222 Marylebone Road London NW1 6JQ
In the wee small hours of the morning I often lie awake worrying that it can’t be easy running a hotel restaurant. The pressure to make sure that every guest has something on the menu they can eat is immense, because God forbid they go outside and spend instead.
At the lovely Landmark Hotel in London the menu upstairs in The Winter Garden is all fine dining, while downstairs the menu at the intimate and rather chic Twotwentytwo has all culinary bases covered. Steaks for Mr Business Traveller? Check. Burgers for the timid eater and the sullen teen? Check. Caesar Salad for the American arriving in his time machine from 1970? Check. There’s even cod and chips and a ‘sharing platter’ of all your vaguely Mediterranean hits like hummus calimari, harissa chicken, parma ham etc. Add to that a range of pastas (everyone likes pasta) and some modern salads and chef can pretty much guarantee a result with every diner.
Tiger prawns often crop up on hotel restaurant menus and all too often turn up on the plate grilled with their shell on. I’ve nothing against a grilled prawn, and I hope they have nothing against me, but I really don’t want to be getting all messy peeling the thing and then have to stare at the disembodied head for the rest of the meal. I ordered it anyway thinking it would reveal something of what chef could do and it did. The tiger prawn salad, with slow roasted red pepper and saffron mayonnaise, featured a generous helping of prawns properly out of their shells. Plus they had been deveined which I find reassuring and which creates a pleasant shape when, as here, they’re accurately cooked off to give that all important hint of charring. Not only that but the plate was well dressed and attractive and the mayonnaise very good. A nice surprise in all.
I stole some meaty slivers from a nearby plate of ‘beef carpaccio with rocket, black truffle oil and freshly shaved parmesan’ and while it could have had the truffle oil throttled back a bit, again it was really rather good with the quality beef not quite dissolving on the tongue, but needing a slight chew to release the deep flavour.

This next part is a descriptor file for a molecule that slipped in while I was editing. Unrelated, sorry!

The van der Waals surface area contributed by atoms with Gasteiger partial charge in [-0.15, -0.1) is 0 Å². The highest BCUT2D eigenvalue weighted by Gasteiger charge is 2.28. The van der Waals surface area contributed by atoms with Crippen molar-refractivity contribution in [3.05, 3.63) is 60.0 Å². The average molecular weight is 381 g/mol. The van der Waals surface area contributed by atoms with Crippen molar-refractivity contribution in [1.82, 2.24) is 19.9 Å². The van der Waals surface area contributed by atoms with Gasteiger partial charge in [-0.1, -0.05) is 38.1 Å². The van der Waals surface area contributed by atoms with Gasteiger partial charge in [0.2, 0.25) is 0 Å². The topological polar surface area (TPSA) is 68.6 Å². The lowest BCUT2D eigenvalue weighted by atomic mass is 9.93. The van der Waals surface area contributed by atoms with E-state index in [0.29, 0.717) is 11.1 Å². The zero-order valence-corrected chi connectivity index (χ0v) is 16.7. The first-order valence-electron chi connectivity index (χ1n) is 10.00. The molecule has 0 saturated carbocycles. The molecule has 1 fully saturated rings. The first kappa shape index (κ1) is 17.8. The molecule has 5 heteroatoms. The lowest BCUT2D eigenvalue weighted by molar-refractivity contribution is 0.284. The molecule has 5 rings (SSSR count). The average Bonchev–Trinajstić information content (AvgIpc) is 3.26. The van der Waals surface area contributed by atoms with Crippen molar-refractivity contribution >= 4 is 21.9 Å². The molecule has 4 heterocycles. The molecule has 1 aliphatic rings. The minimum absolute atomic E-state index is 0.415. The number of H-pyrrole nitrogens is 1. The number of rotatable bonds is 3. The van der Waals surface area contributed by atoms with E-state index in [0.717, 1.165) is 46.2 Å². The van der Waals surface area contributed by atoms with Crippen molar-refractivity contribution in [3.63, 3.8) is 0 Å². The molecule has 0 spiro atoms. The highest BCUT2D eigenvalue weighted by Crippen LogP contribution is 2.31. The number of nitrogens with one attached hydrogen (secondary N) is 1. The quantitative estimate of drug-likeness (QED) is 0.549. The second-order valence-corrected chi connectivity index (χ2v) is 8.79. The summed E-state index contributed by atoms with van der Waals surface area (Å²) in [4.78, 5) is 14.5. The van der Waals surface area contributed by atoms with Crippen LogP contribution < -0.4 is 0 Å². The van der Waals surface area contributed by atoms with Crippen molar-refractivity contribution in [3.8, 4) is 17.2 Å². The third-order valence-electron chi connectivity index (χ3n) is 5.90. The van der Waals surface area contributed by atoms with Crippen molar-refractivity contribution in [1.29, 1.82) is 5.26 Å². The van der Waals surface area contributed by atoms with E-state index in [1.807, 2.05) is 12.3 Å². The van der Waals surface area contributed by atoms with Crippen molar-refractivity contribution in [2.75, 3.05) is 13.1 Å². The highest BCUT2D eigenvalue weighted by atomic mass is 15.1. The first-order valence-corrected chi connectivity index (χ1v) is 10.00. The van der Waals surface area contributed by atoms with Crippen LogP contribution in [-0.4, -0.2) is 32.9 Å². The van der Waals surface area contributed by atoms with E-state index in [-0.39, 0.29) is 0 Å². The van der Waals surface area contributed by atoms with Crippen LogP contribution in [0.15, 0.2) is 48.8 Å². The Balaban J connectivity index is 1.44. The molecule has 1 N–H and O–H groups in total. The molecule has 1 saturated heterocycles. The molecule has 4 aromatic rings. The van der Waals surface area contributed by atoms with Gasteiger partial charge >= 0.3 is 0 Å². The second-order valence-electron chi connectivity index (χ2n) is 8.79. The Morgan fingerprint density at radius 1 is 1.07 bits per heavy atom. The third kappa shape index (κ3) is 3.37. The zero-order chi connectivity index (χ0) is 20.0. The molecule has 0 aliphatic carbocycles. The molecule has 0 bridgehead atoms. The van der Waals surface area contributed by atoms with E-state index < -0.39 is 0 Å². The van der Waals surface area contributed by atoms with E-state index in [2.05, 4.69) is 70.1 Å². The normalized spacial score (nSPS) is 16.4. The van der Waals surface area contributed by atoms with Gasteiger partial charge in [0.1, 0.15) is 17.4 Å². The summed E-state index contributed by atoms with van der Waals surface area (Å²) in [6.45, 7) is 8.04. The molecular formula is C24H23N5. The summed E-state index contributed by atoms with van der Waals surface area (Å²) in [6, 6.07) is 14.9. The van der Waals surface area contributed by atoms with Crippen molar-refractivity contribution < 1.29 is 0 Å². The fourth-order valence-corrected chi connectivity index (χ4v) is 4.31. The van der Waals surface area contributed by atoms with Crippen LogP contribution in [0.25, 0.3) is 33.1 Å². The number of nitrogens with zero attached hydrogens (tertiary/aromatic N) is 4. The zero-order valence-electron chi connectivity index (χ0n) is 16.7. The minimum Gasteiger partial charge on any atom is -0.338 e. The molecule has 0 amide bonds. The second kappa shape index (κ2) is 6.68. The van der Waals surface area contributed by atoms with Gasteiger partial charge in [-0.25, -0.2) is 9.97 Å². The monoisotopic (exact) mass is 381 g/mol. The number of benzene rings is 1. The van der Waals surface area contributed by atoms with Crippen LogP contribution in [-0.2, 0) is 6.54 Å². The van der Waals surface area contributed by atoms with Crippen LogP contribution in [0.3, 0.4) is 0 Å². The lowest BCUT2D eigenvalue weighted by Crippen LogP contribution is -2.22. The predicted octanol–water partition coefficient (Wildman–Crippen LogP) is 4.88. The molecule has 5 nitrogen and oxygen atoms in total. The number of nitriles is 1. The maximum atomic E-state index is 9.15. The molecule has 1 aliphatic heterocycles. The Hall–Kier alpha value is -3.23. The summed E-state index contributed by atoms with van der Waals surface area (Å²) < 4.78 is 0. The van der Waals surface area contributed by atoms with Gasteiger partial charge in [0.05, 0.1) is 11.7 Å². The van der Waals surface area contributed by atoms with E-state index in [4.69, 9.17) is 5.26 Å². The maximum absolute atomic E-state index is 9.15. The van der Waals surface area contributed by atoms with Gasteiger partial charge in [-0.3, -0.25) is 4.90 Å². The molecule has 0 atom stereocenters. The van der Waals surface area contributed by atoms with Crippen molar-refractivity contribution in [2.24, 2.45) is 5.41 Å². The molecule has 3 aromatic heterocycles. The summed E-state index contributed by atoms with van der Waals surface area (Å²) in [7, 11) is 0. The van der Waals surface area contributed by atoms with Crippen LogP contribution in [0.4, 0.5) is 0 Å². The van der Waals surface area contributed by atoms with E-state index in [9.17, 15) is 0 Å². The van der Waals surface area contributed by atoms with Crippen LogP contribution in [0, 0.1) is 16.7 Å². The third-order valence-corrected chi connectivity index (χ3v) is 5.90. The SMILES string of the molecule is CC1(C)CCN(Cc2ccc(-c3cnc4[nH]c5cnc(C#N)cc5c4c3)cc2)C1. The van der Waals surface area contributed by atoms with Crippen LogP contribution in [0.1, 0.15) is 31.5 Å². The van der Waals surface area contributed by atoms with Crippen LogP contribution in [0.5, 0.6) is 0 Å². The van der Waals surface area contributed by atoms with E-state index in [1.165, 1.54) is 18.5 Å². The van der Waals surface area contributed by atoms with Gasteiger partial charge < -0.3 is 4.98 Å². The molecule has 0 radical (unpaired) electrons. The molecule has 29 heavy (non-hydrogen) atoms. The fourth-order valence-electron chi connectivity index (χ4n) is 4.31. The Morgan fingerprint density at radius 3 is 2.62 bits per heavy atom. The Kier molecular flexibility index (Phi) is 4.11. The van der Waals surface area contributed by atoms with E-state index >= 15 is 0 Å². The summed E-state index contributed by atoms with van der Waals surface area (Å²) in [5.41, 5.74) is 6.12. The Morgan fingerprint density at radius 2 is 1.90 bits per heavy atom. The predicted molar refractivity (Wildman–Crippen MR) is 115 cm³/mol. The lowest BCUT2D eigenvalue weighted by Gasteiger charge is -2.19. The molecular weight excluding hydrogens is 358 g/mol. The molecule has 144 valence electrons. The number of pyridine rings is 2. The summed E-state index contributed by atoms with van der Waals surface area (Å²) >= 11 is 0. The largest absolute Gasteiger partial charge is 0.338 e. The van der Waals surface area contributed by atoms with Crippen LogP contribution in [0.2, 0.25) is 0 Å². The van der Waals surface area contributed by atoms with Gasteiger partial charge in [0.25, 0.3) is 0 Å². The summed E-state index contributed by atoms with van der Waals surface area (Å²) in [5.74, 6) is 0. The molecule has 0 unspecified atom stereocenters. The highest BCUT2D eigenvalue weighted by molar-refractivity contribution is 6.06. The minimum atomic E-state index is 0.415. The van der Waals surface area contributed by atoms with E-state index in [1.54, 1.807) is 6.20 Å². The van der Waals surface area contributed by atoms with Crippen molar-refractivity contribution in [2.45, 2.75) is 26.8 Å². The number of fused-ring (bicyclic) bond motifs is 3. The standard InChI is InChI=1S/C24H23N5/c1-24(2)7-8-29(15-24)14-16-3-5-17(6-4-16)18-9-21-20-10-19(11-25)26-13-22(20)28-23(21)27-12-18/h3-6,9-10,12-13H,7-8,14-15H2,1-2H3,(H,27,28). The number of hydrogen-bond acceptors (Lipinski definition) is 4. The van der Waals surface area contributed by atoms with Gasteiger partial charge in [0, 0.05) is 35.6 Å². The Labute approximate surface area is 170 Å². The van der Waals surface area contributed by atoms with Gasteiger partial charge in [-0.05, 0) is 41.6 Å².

Again, with testing in mind, I ordered the ‘maize fed chicken breast, gratin potato, green beans and wild mushroom sauce’. All the snobs will tell you not to order chicken in a restaurant, unless you’re in Nandos obviously, because chefs sneer at it and can’t be bothered. It’s a sort of baby food for Mr Average they say. Well I like chicken but only if a) it’s on the bone and b) it has crispy skin. Anyone serving a skinless, boneless chicken breast obviously can’t be plucked to cook chicken properly and should be working in a care home where the guests appreciate that sort of thing.
No worries here though; moist flavoursome chicken with a bone proudly sticking out like a leg in a plaster cast, a seasoned crispy skin with the fat rendered well, rather too many, but well-cooked, fine beans, unctuous gratin and a jus that, to be honest, tasted more of wine than mushroom but went great with the gratin anyway. Another down the line decent dish.
And so to dessert. I should have had the warm chocolate fondant with butterscotch ice cream but went for the bramley apple crumble with homemade vanilla custard instead. I must have had a subconscious desire to be comforted. Nothing was wrong with the dish, but it didn’t cuddle me. I suppose an exciting crumble is a bit of an oxymoron really.
And maybe a hotel restaurant is too. Can a place be both? Would you choose a hotel or a restaurant for a meal out? I think in general it would be the latter, but Twotwentytwo has above standard food and cooking at its target level and is well priced too. They could turn down that annoying music a bit though.